Ed.  I'd like to issue a potential health warning to you.   Holding your baited breath may not be wise.

    We have the same issue in AU, but the industry bodies for each medium basically operate under a JIC structure with the large media owners (that have the dough) and include the MFA (Media Federation od Australia) representing the media agencies and we spend the dough.

    That structure means that all the compliant media owners within each medium operate to the same standard, meaning that the media owners can use the data with confidence.

    The MFA then sits in just about all the JICs so as to ensure the best comparibility we can get.   By that I mean that a TV viewer is comparable to a radio listener, a newspaper or magazine reader, a cinema goer, an OOH driver, pedestrian, shopper etc, and someone using the internet on any sort of device (which of course includes TV, radio, press etc.).

    Then the hard bit starts.   How do we 'stitch' these 'active viewers' together to get a de-duplicated reach and frequency?   Oh, and who should pay for this tricky bit?

  5. Ed Papazian from Media Dynamics Inc, March 8, 2023 at 9:21 p.m.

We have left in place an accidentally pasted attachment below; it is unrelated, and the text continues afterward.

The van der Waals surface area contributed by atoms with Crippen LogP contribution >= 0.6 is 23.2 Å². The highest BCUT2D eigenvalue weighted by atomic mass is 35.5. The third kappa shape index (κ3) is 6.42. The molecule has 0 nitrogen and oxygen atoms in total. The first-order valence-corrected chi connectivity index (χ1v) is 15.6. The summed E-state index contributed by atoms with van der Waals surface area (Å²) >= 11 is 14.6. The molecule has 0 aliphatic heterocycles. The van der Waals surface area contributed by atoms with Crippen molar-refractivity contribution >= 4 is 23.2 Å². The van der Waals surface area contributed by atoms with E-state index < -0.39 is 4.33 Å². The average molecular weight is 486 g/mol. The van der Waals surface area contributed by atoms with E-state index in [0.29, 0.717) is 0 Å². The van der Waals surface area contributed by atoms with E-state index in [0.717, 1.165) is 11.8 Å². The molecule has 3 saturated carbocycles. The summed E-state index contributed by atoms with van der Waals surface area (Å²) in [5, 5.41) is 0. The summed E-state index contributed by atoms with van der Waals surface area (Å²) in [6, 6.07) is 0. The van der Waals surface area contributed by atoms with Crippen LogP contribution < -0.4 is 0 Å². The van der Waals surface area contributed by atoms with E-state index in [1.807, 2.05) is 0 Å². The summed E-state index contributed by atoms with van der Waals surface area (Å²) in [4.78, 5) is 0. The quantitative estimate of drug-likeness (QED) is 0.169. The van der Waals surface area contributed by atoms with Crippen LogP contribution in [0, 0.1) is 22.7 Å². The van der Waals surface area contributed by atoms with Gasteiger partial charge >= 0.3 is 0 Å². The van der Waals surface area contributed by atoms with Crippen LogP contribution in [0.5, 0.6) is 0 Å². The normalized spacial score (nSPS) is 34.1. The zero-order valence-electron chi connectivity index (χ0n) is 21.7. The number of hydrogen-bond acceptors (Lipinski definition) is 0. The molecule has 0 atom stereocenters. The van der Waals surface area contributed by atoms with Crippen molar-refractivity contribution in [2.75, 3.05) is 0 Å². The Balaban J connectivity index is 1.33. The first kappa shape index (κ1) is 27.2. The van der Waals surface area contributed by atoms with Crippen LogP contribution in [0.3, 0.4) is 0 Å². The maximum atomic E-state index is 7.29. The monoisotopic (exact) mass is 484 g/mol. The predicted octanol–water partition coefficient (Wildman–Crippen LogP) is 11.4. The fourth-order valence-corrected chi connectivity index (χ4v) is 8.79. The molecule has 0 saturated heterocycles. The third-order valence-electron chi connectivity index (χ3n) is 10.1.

John, "deduplicating" reach and frequency across platforms---including print, radio, OOH, etc. as well as TV is, in my opinion, not much of a problem. To be honest, most media plans in The States and I suspect, elsewhere----make media mix decisions arbitrarily---without attempts to determine audience duplication, frequency patterns, ad exposure, and other variables for alternative mixes---even in those rare cases where such are evluated.  Even so,  if this was important and clients demanded such analysis---few do-----it's a relatively simple matter for a well versed media planner to determine what the combined reach of a TV schedule might be with a print media or a radio buy that is under consideration. You don't really need a monster survey that  "deduplicates" all possible combinations of schedules down to the last decimal point---the "audience" data is simply not good enough. And then there is the question of comparability. Is a TV "impression"---determined by a commercial being shown on a screen----- the same thing as  claimed issue reading or  assumed radio listening--let alone  "page views" for  digital display ads? I think not.

    The  point about audience duplication applies to "TV"as well.. This is basically a planning function---the buyers aren't tasked with it---nor are they trained for it. Again, if the planner is contemplating a mix of, say, 50 primetime GRPs per month plus 100 Daytime GRPs----both in linear TV---plus a streaming schedule of 50 GRPs, he probably knows from past esperience---expressed in his agency's R&F modules ----that the prime time portion probably attains a 35%  reach, daytime about the same and streaming comes in somewhere in the 20-25% range. Combining these is not difficult, You wind up with about a 60% reach. Since the plans are not program-specific, there is no way to tabulate data from some "big data" service to get a better estimate.  Developing such modules is a basic  media research responsibility at most large agencies.